Chief Executive Officer Eric V. Brown and wife Renee Cottrell-Brown, the executive vice president

Johnson Products, the company behind such brands as Ultra Sheen and Gentle Treatment, is back in the hands of African American leadership. Industry veterans Eric Brown and Renee Cotrell-Brown, a husband and wife team, purchased Johnson products from Proctor & Gamble, an agreement finalized earlier this year.

The team heads up RCJP Acquisition Inc, a new private equity company formed in collaboration with private equity firms Rustic Canyon/Fontis Partners and St. Cloud Capitol. In a recent interview with Mr. Brown, we were able to understand why RCJP purchased Johnson Products and what they plan to do with the company that has been a name in Black households for decades.

Johnson Products was first established in 1954 by George Johnson with an initial investment of $500 and a single product, Ultra Wave, a relaxer for men. Three years later Ultra Sheen was introduced for women and from there the company went on to produce well known products like Afro Sheen and Ultra Sheen Hair Dressings. In 1971 Johnson Products became the first minority run business listed on the New York Stock Exchange. Proctor & Gamble acquired the company in 2003 which helped Johnson Products sales reach $23 million dollars annually.

However, Eric Brown still saw an opportunity for growth, “It was not a strategic brand for P&G,” stated Mr. Brown, “It was an area that was not getting any attention…and when acquired with the Wella brand, they got rid of the lines that would interfere with their other brands like Pantene.”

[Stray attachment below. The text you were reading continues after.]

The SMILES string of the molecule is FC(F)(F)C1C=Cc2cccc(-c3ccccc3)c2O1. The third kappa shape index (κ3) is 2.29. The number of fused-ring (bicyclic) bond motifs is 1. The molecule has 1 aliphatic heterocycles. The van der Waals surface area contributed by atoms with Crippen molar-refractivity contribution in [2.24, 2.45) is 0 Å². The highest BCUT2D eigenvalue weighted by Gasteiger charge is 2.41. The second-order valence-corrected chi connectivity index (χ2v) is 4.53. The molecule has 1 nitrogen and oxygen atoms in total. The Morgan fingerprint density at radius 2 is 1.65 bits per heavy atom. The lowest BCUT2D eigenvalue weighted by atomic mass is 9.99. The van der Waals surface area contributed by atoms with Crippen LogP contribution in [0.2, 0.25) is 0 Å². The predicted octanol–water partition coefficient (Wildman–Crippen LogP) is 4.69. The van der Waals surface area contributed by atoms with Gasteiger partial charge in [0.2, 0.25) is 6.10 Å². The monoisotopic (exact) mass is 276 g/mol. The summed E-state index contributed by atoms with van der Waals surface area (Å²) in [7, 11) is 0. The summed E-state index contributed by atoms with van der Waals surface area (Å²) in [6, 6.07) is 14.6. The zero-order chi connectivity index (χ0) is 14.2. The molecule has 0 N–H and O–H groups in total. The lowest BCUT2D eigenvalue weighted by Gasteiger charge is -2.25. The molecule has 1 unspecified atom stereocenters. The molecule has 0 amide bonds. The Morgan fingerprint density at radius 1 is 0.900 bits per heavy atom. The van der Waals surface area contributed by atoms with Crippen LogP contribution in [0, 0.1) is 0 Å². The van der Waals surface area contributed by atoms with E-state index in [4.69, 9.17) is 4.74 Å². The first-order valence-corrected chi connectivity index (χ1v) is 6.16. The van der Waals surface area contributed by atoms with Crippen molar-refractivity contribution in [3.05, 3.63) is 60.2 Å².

With so many brands flooding the market, it seems a daunting task to bring Johnson Products back to life with its select offerings of hair relaxers and pomades in an environment where consumer needs go beyond “perms and grease”. Eric Brown believes that the name Johnson Products carries with it tradition, value and innovation. “Right now it really dominates, if not owns, the value side and tradition,” Mr. Brown said. “The innovation is what we have to add.”

With declining sales in the hair market over the last two years, one would question purchasing an outdated brand in an already slacking market. Mr. Brown prefers to see the glass as half full and believes that the down market may be more a factor of product offerings more than anything else. “There are consumers with a lot of unmet needs,” he continues. “The industry has slacked down. It’s not because [people] stopped using products.” The new Johnson Products will be a springboard for RCJP to introduce new product innovations to the Black consumer and take the opportunity to reintroduce the brands to a new generation.

In addition to bringing quality hair products to the market, Johnson Products also plan to give back to the Black community in areas of education and women’s causes. As Mr. Brown puts it, “community empowers our business,” so for the new Johnson Products team, it’s a win-win situation. It also stays true to the essence of the original Johnson Products company which served as a platform for Blacks to establish careers in the 1960’s.